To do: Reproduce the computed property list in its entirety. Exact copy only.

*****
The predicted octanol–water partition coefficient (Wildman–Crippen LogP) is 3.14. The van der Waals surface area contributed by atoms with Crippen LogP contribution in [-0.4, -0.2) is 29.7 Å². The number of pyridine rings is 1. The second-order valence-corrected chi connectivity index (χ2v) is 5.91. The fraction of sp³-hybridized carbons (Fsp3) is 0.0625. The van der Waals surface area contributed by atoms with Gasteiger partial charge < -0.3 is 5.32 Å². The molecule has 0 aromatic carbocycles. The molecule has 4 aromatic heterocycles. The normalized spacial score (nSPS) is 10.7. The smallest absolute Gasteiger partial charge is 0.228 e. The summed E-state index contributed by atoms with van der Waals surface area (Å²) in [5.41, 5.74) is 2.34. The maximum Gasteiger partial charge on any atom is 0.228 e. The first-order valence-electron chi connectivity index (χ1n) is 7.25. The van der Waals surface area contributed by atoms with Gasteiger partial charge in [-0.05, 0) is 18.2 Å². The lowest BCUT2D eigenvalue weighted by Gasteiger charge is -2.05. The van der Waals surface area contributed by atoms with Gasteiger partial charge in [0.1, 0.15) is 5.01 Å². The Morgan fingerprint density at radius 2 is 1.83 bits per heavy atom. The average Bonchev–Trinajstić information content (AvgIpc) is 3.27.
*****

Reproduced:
The predicted octanol–water partition coefficient (Wildman–Crippen LogP) is 3.14. The van der Waals surface area contributed by atoms with Crippen LogP contribution in [-0.4, -0.2) is 29.7 Å². The number of pyridine rings is 1. The second-order valence-corrected chi connectivity index (χ2v) is 5.91. The fraction of sp³-hybridized carbons (Fsp3) is 0.0625. The van der Waals surface area contributed by atoms with Gasteiger partial charge < -0.3 is 5.32 Å². The molecule has 0 aromatic carbocycles. The molecule has 4 aromatic heterocycles. The normalized spacial score (nSPS) is 10.7. The smallest absolute Gasteiger partial charge is 0.228 e. The summed E-state index contributed by atoms with van der Waals surface area (Å²) in [5.41, 5.74) is 2.34. The maximum Gasteiger partial charge on any atom is 0.228 e. The first-order valence-electron chi connectivity index (χ1n) is 7.25. The van der Waals surface area contributed by atoms with Gasteiger partial charge in [-0.05, 0) is 18.2 Å². The lowest BCUT2D eigenvalue weighted by Gasteiger charge is -2.05. The van der Waals surface area contributed by atoms with Gasteiger partial charge in [0.1, 0.15) is 5.01 Å². The Morgan fingerprint density at radius 2 is 1.83 bits per heavy atom. The average Bonchev–Trinajstić information content (AvgIpc) is 3.27.